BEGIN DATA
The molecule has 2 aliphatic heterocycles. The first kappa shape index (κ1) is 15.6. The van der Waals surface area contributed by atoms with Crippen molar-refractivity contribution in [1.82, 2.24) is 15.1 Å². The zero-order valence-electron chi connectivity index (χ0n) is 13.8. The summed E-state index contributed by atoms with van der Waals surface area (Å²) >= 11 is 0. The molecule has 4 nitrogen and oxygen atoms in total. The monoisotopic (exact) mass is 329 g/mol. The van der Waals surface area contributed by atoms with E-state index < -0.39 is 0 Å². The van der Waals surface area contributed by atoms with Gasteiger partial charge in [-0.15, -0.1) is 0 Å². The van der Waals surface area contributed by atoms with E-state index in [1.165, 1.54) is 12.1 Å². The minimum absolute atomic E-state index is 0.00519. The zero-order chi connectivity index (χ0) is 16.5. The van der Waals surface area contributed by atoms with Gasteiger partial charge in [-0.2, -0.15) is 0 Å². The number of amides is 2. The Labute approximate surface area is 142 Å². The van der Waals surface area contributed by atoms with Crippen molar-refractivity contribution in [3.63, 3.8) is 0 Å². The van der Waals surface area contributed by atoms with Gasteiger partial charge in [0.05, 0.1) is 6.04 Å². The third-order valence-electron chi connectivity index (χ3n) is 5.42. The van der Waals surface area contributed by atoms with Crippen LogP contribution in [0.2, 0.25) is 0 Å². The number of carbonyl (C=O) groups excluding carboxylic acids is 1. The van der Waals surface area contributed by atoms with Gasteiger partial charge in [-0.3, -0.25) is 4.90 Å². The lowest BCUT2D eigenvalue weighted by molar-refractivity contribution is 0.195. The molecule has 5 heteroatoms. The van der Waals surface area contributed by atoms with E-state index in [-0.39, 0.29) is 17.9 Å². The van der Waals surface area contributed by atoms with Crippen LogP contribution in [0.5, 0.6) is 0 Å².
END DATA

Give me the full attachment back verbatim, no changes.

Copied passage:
The molecule has 2 aliphatic heterocycles. The first kappa shape index (κ1) is 15.6. The van der Waals surface area contributed by atoms with Crippen molar-refractivity contribution in [1.82, 2.24) is 15.1 Å². The zero-order valence-electron chi connectivity index (χ0n) is 13.8. The summed E-state index contributed by atoms with van der Waals surface area (Å²) >= 11 is 0. The molecule has 4 nitrogen and oxygen atoms in total. The monoisotopic (exact) mass is 329 g/mol. The van der Waals surface area contributed by atoms with E-state index < -0.39 is 0 Å². The van der Waals surface area contributed by atoms with Gasteiger partial charge in [-0.15, -0.1) is 0 Å². The van der Waals surface area contributed by atoms with E-state index in [1.165, 1.54) is 12.1 Å². The minimum absolute atomic E-state index is 0.00519. The zero-order chi connectivity index (χ0) is 16.5. The van der Waals surface area contributed by atoms with Gasteiger partial charge in [-0.2, -0.15) is 0 Å². The number of amides is 2. The Labute approximate surface area is 142 Å². The van der Waals surface area contributed by atoms with Crippen molar-refractivity contribution in [3.63, 3.8) is 0 Å². The van der Waals surface area contributed by atoms with Gasteiger partial charge in [0.05, 0.1) is 6.04 Å². The third-order valence-electron chi connectivity index (χ3n) is 5.42. The van der Waals surface area contributed by atoms with Crippen LogP contribution in [0.2, 0.25) is 0 Å². The number of carbonyl (C=O) groups excluding carboxylic acids is 1. The van der Waals surface area contributed by atoms with Gasteiger partial charge in [-0.3, -0.25) is 4.90 Å². The lowest BCUT2D eigenvalue weighted by molar-refractivity contribution is 0.195. The molecule has 5 heteroatoms. The van der Waals surface area contributed by atoms with E-state index in [-0.39, 0.29) is 17.9 Å². The van der Waals surface area contributed by atoms with Crippen LogP contribution in [0.5, 0.6) is 0 Å².